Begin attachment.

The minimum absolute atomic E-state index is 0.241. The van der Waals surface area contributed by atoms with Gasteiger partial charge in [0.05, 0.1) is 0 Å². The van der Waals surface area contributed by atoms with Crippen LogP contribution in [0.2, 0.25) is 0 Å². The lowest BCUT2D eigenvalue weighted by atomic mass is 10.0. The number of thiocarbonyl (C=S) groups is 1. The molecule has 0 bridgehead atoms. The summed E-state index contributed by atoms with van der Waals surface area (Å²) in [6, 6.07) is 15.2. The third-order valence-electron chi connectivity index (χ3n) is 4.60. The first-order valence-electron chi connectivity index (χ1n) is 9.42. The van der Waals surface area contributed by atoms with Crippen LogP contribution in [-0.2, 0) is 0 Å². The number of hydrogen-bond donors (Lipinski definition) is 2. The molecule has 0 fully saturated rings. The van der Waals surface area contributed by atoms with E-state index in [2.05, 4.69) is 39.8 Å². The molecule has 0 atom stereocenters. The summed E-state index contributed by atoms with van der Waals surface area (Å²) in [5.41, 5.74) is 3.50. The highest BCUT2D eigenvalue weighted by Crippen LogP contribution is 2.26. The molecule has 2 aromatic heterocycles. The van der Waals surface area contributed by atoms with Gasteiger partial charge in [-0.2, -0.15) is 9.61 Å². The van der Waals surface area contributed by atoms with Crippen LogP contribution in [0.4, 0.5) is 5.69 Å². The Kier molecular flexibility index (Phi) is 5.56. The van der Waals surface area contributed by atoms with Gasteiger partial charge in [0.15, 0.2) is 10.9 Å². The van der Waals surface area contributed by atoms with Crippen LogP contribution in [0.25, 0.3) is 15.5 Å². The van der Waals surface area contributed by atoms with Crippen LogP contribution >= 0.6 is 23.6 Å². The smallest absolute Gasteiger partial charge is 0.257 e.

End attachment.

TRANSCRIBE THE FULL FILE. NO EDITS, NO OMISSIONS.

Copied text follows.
The minimum absolute atomic E-state index is 0.241. The van der Waals surface area contributed by atoms with Gasteiger partial charge in [0.05, 0.1) is 0 Å². The van der Waals surface area contributed by atoms with Crippen LogP contribution in [0.2, 0.25) is 0 Å². The lowest BCUT2D eigenvalue weighted by atomic mass is 10.0. The number of thiocarbonyl (C=S) groups is 1. The molecule has 0 bridgehead atoms. The summed E-state index contributed by atoms with van der Waals surface area (Å²) in [6, 6.07) is 15.2. The third-order valence-electron chi connectivity index (χ3n) is 4.60. The first-order valence-electron chi connectivity index (χ1n) is 9.42. The van der Waals surface area contributed by atoms with Crippen LogP contribution in [-0.2, 0) is 0 Å². The number of hydrogen-bond donors (Lipinski definition) is 2. The molecule has 0 fully saturated rings. The van der Waals surface area contributed by atoms with E-state index in [2.05, 4.69) is 39.8 Å². The molecule has 0 atom stereocenters. The summed E-state index contributed by atoms with van der Waals surface area (Å²) in [5.41, 5.74) is 3.50. The highest BCUT2D eigenvalue weighted by Crippen LogP contribution is 2.26. The molecule has 2 aromatic heterocycles. The van der Waals surface area contributed by atoms with Gasteiger partial charge in [-0.2, -0.15) is 9.61 Å². The van der Waals surface area contributed by atoms with Crippen LogP contribution in [0.4, 0.5) is 5.69 Å². The Kier molecular flexibility index (Phi) is 5.56. The van der Waals surface area contributed by atoms with Gasteiger partial charge in [0.15, 0.2) is 10.9 Å². The van der Waals surface area contributed by atoms with Crippen LogP contribution in [0.25, 0.3) is 15.5 Å². The van der Waals surface area contributed by atoms with Crippen LogP contribution >= 0.6 is 23.6 Å². The smallest absolute Gasteiger partial charge is 0.257 e.